Let's think about this: 500 years ago, someone demonstrates that his view of people different than himself sociologically or politically is pretty provincial and, if we can say it plainly, insulting. In every generation after him, because of his influence in general, every biographer of him points out the fault, decries it, and indicates we shouldn't be like him. All the people who follow this guy theologically and denominationally all repudiate his faulty views, and they confessionally reject these views. His 500 years of influence are thereafter gleaned for the best of his ideas and the worst are literally called out and rejected, and reasonably-healthy churches are thereafter grown.On the other hand, it appears to me that some of the folks commenting have not actually studied this issue, particularly a participant going by the name "JMB":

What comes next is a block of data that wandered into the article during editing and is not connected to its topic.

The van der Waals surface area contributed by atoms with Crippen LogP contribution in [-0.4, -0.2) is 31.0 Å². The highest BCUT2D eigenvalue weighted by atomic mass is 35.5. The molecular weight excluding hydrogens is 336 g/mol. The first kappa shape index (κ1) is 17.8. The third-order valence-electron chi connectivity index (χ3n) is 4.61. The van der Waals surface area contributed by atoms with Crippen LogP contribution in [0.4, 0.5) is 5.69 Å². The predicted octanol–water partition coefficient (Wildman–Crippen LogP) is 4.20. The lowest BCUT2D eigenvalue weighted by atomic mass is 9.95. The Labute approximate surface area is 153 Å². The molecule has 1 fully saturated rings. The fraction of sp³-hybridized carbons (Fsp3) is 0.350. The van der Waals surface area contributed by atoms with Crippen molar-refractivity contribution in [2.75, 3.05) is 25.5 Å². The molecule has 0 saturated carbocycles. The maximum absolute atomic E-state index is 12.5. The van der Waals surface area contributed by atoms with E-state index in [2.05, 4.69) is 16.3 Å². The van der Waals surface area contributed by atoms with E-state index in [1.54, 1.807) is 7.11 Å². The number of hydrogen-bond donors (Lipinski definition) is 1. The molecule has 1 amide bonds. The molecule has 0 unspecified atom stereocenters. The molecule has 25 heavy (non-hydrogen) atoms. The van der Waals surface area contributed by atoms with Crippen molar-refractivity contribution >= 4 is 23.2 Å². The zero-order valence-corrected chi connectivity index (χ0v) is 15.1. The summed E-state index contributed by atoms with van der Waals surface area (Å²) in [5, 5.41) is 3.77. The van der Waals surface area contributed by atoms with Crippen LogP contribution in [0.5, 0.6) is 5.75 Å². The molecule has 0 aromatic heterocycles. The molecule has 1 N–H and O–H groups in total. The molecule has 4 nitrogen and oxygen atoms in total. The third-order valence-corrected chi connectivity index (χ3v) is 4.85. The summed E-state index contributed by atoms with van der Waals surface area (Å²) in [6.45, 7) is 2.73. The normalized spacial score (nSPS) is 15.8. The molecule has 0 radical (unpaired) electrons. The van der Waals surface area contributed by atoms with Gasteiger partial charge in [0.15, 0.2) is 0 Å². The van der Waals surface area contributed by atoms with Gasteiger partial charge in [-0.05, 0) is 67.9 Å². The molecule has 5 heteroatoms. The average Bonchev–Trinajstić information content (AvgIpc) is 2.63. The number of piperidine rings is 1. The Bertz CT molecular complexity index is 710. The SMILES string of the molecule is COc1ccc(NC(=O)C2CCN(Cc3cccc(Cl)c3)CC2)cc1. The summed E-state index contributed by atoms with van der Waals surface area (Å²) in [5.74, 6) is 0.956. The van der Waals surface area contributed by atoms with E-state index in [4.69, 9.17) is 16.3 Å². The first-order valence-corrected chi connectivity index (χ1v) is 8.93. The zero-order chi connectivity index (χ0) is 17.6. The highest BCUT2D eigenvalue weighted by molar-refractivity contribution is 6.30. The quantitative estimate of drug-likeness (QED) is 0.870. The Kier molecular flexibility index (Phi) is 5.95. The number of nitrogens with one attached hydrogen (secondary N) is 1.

There's no doubt that Bainton and Trueman, among others, condemn what Luther eventually wrote about the Jews. It bothers me a little, though, when they insist that his prejudice was "religious," and not racial. I recognize that Luther's cultural context was different than ours, and that he was extremely disappointed when most of the Jewish people did not accept the gospel - but it's also true that Luther employed every stereotype that is used by anti-Semites today, including the "blood libel." I don't equate the views of Bainton and Trueman on Luther with those of the "cautious Charismatics" on people like Bentley and Hinn, but I wish that Trueman, and others of his stature, would admit that Luther's anti-Semitism was both religious and racial.Here's my 2 cents on this issue. Luther’s later anti-Jewish tracts were written from a position different than current anti-Semitism. Luther was born into a society that was anti-Judaic, but it was not the current anti-Judaic type of society that bases it racism on biological factors. Luther had no objections to integrating converted Jews into Christian society. He had nothing against Jews as “Jews.” He had something against their religion because he believed it denied and blasphemed Christ. This does not mean that what he wrote gets a free pass. What it means (at least to me), is that Luther was primarily against the followers of Judaism. Had someone converted to Judaism, Luther would've been against that person. Had a Jewish person converted to Christianity, Luther would have embraced that person.